Connecting with drivers
Chevrolet and Volkswagen are both betting on teched-out cars to stay ahead of the auto industry curve.
This story appears in the February/March 2016 issue of strategy.
Connected cars are fairly new to the automotive market, with most marketing portraying early forms of the technology as just another feature. But as the platforms become more sophisticated and prevalent, automakers are exploring how to best use them to reach their target driver.
At the beginning of the year, out-of-home ads, featuring what looked like a box for a phone, teased the “ultimate mobile device” in Canadian cities with clocks counting down to Jan. 14. That was when the Spark 4G was revealed as the latest model of the Chevrolet Spark, a compact car that also provides 4G LTE and comes with the Android Auto and Apple CarPlay platforms so passengers can connect their phones and use their apps from the driver’s seat. Commonwealth McCann worked on the execution.
“When we start talking about connectivity, it made sense that this was more than a car, it was a mobile device,” Paul Bailey, then-advertising manager for Chevrolet at General Motors of Canada, told strategy prior to the unveiling. “We know it’s important to find messaging that breaks through in what’s become a competitive car segment, so it’s a bold statement.”
The Spark’s low price point, a size suited to city driving, plus the tech and network that appeals to millennials’ desire to always be connected led the company to target the campaign to that demographic in urban centres.
“For the industry to be successful in Canada, it’s important that we reach this next generation of car buyers,” Bailey said. “Folks don’t tend to see Chevrolet aligning with a millennial buyer, as we’re more well-known for trucks, performance vehicles and large cars.”
The Spark unveiling wasn’t the first time Chevrolet marketed a connected car to a millennial audience. A month earlier, it ran the “Best Cruze Ever” campaign, by MacLaren Momentum and Isobar, in Toronto, promoting the Cruze’s 4G connection to entice millennials to take a customized test drive, and featuring popular influencers in a video promoting the program.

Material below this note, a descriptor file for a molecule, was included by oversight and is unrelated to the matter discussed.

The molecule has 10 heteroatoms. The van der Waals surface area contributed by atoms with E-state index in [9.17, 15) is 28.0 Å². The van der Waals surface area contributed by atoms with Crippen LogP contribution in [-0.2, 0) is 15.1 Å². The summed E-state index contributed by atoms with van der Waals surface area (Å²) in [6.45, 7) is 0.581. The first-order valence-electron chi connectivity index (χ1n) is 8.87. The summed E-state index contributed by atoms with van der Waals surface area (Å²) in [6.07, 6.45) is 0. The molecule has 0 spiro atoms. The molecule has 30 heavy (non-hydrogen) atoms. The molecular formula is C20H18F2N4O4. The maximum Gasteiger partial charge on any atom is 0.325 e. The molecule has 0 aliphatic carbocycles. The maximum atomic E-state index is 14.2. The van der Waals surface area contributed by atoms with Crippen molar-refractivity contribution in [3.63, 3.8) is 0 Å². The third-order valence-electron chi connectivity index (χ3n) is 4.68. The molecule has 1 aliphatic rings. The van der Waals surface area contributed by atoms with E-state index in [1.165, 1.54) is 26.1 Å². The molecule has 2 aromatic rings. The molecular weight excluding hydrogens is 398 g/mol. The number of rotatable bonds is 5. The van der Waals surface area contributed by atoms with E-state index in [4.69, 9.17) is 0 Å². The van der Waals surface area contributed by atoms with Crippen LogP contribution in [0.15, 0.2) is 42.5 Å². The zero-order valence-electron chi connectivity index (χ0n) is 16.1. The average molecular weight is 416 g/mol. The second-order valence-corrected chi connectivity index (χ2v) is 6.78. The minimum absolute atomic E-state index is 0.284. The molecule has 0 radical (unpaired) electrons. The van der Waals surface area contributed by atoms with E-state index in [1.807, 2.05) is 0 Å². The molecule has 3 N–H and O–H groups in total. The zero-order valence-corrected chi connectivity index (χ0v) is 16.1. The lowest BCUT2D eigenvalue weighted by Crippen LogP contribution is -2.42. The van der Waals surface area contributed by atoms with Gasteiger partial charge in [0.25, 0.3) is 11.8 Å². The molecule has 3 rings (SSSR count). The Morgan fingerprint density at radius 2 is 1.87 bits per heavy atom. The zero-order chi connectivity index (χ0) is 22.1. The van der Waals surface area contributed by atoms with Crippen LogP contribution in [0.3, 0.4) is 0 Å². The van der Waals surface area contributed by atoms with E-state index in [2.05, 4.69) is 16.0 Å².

Whereas Chevrolet has focused on individual models to reach one specific demographic, Volkswagen is taking a more mass approach with App-Connect, its connected car platform. Peter Blackwell, director of marketing at Volkswagen Canada, says the company’s research has not only shown Canadians tend to be more digitally engaged than other markets, but that Volkswagen buyers are more digitally engaged than the average Canadian.
“We realized this is a feature that, for our brand, is not age-specific,” he says. “Connectivity is something that’s already in their life, regardless of if they’re buying their first car or looking for something to transport their family.”
A campaign created by DDB Canada follows a guy looking for his lost dog in his Tiguan SUV and a girl who helps him in a Jetta sedan. Along the way, they show how easy it is to use App-Connect to check maps and messages, make calls and play Spotify playlists. The two stories, which are told from each person’s perspective online, are combined in the TV spot, while shorter videos spotlighting individual features are being used on Volkswagen’s social channels, as pre-roll and in-dealership ads.
“The only part of life smart tech hadn’t found its way into was the car, so instead of talking about how it works, we’re just showing the usefulness and benefit of having it in this new space,” says Blackwell. “The challenge was resisting the conventional notion to over-explain how everything works.”
Blackwell says the marketing team was at the table during vehicle development and pushed for the platform to be available as a standard feature in every model, from compact cars to SUVs.
“We told the product guys there’s a bigger story to be told here if the technology is model agnostic, because that allows us to tell it from a brand level,” Blackwell says. “It would be difficult to say we’re making life easier…but then complicate things by making consumers decide which model or trim level they want in order to get it.”